Nearly every IT contractor experiences it at least once in their career. You’re working hard on a contract for your client and suddenly you get the phone call from your recruitment agency — your contract is being terminated. You may have expected it, but other times, it comes out of the blue and knocks you down. Shocked as you are and with all of the emotions flooding, how you react speaks volumes about your character and will impact your future contract opportunities.
A sudden contract end can be a slap in the face. When you’re caught off guard, a mix of questions and emotions run through you and it’s okay to be angry. Still, as an independent contractor, you also need to remain professional and keep that solid reputation you’ve been building all of these years.
Fighting the news rarely helps, so instead, work with the client and recruiter to pass off knowledge and complete the necessary steps so you can all move on. During the process, ask questions to understand the situation and circumstances of your termination. Are there business factors beyond the control of your immediate manager and recruiter? Was the entire project cancelled? Or were you not fitting into the team? These answers will help you learn for future situations and they will also help you explain the abrupt end to future recruiters and clients.
As things settle down, take a bit of time for yourself. Time to reflect and calm down is crucial whether it’s a few hours, days, or weeks. During this period, you can evaluate your goals and skills to decide what kind of contract you’d like to work on next. Do you need to brush up on any skills? Is there an industry or project you should go after? Are you still happy with your recruiter? Is contracting still for you or is it time to switch back into a permanent position?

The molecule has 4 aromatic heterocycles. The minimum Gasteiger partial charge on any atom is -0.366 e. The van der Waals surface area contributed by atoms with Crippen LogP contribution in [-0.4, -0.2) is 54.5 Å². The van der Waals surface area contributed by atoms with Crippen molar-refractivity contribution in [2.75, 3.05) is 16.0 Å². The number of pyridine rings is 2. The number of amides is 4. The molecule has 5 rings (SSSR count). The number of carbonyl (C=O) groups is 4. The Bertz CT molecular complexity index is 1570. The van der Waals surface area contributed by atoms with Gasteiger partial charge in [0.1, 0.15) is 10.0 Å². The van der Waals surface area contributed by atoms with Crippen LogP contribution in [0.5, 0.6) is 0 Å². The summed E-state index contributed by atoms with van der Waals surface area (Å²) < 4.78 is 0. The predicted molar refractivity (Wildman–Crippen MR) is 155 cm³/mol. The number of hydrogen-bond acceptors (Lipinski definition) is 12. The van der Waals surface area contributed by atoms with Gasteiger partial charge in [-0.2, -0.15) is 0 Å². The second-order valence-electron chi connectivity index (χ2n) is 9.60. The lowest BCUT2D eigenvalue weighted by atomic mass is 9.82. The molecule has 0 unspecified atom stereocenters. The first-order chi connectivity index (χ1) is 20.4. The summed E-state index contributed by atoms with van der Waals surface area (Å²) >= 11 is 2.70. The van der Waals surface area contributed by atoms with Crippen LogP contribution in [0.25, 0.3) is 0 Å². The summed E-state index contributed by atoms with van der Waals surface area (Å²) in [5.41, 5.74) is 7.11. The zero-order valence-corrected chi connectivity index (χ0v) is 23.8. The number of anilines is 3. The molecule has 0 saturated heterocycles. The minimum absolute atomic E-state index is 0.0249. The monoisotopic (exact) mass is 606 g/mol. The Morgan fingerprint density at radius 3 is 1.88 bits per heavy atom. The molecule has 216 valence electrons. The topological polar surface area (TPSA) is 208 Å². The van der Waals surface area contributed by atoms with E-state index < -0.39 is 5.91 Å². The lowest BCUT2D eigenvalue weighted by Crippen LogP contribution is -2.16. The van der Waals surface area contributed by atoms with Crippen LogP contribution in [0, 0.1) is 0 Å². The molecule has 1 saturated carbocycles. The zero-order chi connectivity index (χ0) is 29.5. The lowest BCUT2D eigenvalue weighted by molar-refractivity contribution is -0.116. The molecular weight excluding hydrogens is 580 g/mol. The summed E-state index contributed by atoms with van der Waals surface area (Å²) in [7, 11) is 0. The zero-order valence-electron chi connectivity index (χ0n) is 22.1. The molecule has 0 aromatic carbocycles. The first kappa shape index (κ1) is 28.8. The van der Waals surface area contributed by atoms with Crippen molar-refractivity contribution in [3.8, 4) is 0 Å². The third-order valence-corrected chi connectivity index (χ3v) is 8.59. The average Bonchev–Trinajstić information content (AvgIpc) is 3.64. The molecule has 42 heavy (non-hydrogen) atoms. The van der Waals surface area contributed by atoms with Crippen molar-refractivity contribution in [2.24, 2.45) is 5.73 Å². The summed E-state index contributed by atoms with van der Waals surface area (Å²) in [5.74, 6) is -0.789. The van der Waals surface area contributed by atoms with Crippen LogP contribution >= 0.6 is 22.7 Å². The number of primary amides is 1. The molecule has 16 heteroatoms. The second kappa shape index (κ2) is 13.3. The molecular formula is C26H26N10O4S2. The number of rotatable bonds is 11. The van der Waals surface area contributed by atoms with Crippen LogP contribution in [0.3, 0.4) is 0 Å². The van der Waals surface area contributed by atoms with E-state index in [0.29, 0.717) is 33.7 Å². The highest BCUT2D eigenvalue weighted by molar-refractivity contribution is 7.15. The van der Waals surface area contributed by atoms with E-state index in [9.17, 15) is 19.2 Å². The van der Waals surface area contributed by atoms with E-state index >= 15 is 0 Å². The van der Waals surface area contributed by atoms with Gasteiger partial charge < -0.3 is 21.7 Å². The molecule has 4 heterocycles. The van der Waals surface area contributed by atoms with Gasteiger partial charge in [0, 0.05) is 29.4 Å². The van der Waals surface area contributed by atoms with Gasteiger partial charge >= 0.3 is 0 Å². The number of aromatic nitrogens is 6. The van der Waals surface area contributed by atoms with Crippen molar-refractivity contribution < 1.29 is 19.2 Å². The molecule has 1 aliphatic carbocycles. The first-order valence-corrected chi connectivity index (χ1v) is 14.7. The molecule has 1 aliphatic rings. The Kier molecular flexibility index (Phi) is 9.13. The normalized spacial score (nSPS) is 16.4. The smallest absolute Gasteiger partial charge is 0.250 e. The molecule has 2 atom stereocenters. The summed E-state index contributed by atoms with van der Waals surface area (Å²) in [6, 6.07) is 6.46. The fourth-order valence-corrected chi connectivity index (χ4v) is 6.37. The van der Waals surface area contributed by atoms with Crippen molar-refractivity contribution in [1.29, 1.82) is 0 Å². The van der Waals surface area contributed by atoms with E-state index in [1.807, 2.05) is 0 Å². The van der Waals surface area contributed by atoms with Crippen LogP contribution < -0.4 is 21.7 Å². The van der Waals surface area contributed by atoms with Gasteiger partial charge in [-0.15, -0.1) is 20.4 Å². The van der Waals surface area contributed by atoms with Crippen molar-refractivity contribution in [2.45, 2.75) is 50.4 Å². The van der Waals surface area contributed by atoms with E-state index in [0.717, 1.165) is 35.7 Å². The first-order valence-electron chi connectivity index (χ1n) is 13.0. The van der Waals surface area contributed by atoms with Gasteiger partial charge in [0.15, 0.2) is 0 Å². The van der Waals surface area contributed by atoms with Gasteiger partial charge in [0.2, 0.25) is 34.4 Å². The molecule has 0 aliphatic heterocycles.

While it’s not necessary to jump right back into the job search hours after losing your contract, laying the groundwork recommended. Update your status on LinkedIn and, if it’s not already done, switch your job search preferences on LinkedIn to “Open to new opportunities.” Update your resume as quickly as possible while your project is still fresh in your mind (eliminate any emotions) and upload it to your favourite job boards. These steps will have recruiters looking for you before you even know of the contracts available. Finally, get in touch with a manager or fellow contractor with whom you are still on good terms to ask if they will act as a reference (note, this is not the time to discuss the politics of your termination).
Starting the Job Search
Before starting the in-depth job search, be prepared to talk about the termination. If a recruiter or client asks about the shorter contract or how it ended, have a professional, objective response prepared. That means having the humility to own up to your short comings and, if the client was completely wrong and you believe it was an unethical termination, having the professionalism to refrain from any negativity. A bad attitude can burn bridges and make you appear to be a risky contractor.
Everything else is business as usual! Start networking, applying to jobs, meeting with recruiters and doing what you do best to find that next gig!
If you were caught off guard this time, don’t let it happen again. The pure nature of independent contracting means that sometimes mandates end without notice. Always be networking with industry professionals and recruiters to know what’s happening in the market. Take interviews, learn about opportunities and be aware of competitive rates, even if you’re on what you think will be a long-term contract. It’s also prudent to plan financially and ensure there is a reserve of cash available if you suddenly find yourself without a pay cheque.
Nobody likes losing a job. It’s stressful, terrifying, and a shot to your self-esteem. That being said, it happens, especially when contracting. If the thought really concerns you, we recommend discussing your contracts with a lawyer. The investment may not prevent you from ever being terminated, but it will mitigate your risk and ensure you’re well prepared if the worst does happen.